I have a friend who is always talking about color, as in, “I can’t wear that color. You can, but I can’t.” A number of years ago she had her color chart done, and she’s never been the same since.
Color charts were very popular for quite awhile. Women had them done and were told they were “summer” or “winter.” And this determined their choice of cosmetic colors and clothing. I thought that it was nonsense then, and I still think it’s nonsense.
I think that many women are just afraid of color. In actuality, there aren’t that many colors women can’t wear. Admittedly, black can be hard or mustard or a neon-bright. But a bright, sunny yellow is great for most skin tones and while you might shy away from a shocking pink, a gentler pastel version is lovely. Black right close to the face can be difficult to wear, but not if the neckline is low or you wear a bright scarf or, if all else fails, brighter makeup.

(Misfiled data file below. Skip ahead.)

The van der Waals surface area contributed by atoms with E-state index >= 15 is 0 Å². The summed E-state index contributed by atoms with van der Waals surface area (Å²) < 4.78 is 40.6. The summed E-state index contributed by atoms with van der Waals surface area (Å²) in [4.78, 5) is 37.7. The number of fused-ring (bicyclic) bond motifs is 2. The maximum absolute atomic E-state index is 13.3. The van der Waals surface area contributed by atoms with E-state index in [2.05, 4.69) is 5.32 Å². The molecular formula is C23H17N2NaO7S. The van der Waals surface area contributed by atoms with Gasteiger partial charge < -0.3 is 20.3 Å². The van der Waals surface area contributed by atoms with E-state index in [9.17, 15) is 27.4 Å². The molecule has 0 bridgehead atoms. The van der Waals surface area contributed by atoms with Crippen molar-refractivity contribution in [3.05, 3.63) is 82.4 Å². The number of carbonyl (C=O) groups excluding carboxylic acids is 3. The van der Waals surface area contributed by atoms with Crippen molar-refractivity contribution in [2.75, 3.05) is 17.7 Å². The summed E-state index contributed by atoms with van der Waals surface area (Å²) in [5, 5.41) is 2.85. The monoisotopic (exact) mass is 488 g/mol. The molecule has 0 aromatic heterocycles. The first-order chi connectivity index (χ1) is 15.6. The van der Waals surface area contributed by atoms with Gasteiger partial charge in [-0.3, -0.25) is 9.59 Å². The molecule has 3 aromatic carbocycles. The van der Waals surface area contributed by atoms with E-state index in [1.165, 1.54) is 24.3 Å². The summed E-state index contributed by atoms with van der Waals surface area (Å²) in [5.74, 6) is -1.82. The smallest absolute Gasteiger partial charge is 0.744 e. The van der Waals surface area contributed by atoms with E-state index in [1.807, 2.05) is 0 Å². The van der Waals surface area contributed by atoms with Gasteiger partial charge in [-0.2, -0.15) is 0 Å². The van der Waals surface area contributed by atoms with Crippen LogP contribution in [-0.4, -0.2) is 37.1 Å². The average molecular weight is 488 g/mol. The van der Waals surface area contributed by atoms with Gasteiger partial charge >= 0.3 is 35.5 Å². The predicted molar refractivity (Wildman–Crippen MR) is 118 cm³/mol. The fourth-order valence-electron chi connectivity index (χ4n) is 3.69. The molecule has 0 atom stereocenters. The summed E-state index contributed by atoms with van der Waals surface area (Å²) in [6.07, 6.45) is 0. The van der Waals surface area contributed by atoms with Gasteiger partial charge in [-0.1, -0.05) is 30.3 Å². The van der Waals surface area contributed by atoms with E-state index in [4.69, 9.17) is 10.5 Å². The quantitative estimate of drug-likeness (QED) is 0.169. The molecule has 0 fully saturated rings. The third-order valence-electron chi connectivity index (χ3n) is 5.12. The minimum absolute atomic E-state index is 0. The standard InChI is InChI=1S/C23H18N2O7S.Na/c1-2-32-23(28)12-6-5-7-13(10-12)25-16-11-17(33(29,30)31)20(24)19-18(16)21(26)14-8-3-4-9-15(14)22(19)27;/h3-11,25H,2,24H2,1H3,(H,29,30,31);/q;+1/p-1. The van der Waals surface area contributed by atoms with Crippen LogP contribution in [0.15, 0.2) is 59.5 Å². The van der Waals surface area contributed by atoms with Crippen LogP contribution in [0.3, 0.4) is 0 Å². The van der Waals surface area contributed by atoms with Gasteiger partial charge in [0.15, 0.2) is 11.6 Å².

In truth, khaki is impossible. And so is camouflage. I doubt that the woman has been born who is flattered by either. Why designers use camouflage prints is beyond me.
My friend who had her color chart done, is very pretty with dark brown hair and eyes, and perfect skin. I think she could wear so many different colors well, but she closes herself off from them. So many women do this.
I love color. Whenever I decide against a color, it’s not because I “can’t wear it,” but because I just don’t like it. I stay away from any color that is muddy or looks washed out. In the winter I wear bright red lipstick and switch to a lighter shade in the summer. But I wear bright clothing all year round.
I would advise any woman who thinks she can’t wear a certain shade to try it before deciding to banish it from her wardrobe. Forget whether you’re a “winter” or “summer” and just play with color, experiment a little.
This is why stores have dressing rooms. Try a color you never considered before, and really look at yourself in the mirror. If you lack confidence, pick a shirt in three different colors and ask a shop assistant which one she thinks looks best on you. This way she will have to justify her choice and you might also gain a better understanding about what kinds of colors suit you. Perhaps a different lipstick might make a big difference.
There are so many colors. Open your mind to them.
Miriam Silverberg is a freelance journalist and owner of Miriam Silverberg Associates, a boutique publicity firm in Manhattan. She may be reached at firstname.lastname@example.org
(Photo of woman via Shutterstock)